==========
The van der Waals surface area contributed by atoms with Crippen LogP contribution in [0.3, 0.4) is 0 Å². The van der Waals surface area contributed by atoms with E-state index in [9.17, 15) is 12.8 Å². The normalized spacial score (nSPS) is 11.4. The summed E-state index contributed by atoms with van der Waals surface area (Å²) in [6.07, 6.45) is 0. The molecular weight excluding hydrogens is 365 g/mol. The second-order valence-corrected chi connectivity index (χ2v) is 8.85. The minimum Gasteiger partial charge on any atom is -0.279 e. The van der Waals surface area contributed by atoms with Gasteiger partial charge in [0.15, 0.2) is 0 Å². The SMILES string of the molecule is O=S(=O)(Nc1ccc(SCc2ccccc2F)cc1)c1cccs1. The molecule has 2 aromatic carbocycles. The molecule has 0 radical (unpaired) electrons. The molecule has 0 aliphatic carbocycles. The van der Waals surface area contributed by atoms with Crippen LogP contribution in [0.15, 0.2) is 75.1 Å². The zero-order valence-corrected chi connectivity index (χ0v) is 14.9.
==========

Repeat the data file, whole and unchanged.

The van der Waals surface area contributed by atoms with Crippen LogP contribution in [0.3, 0.4) is 0 Å². The van der Waals surface area contributed by atoms with E-state index in [9.17, 15) is 12.8 Å². The normalized spacial score (nSPS) is 11.4. The summed E-state index contributed by atoms with van der Waals surface area (Å²) in [6.07, 6.45) is 0. The molecular weight excluding hydrogens is 365 g/mol. The second-order valence-corrected chi connectivity index (χ2v) is 8.85. The minimum Gasteiger partial charge on any atom is -0.279 e. The van der Waals surface area contributed by atoms with Gasteiger partial charge in [0.15, 0.2) is 0 Å². The SMILES string of the molecule is O=S(=O)(Nc1ccc(SCc2ccccc2F)cc1)c1cccs1. The molecule has 2 aromatic carbocycles. The molecule has 0 radical (unpaired) electrons. The molecule has 0 aliphatic carbocycles. The van der Waals surface area contributed by atoms with Crippen LogP contribution in [0.15, 0.2) is 75.1 Å². The zero-order valence-corrected chi connectivity index (χ0v) is 14.9.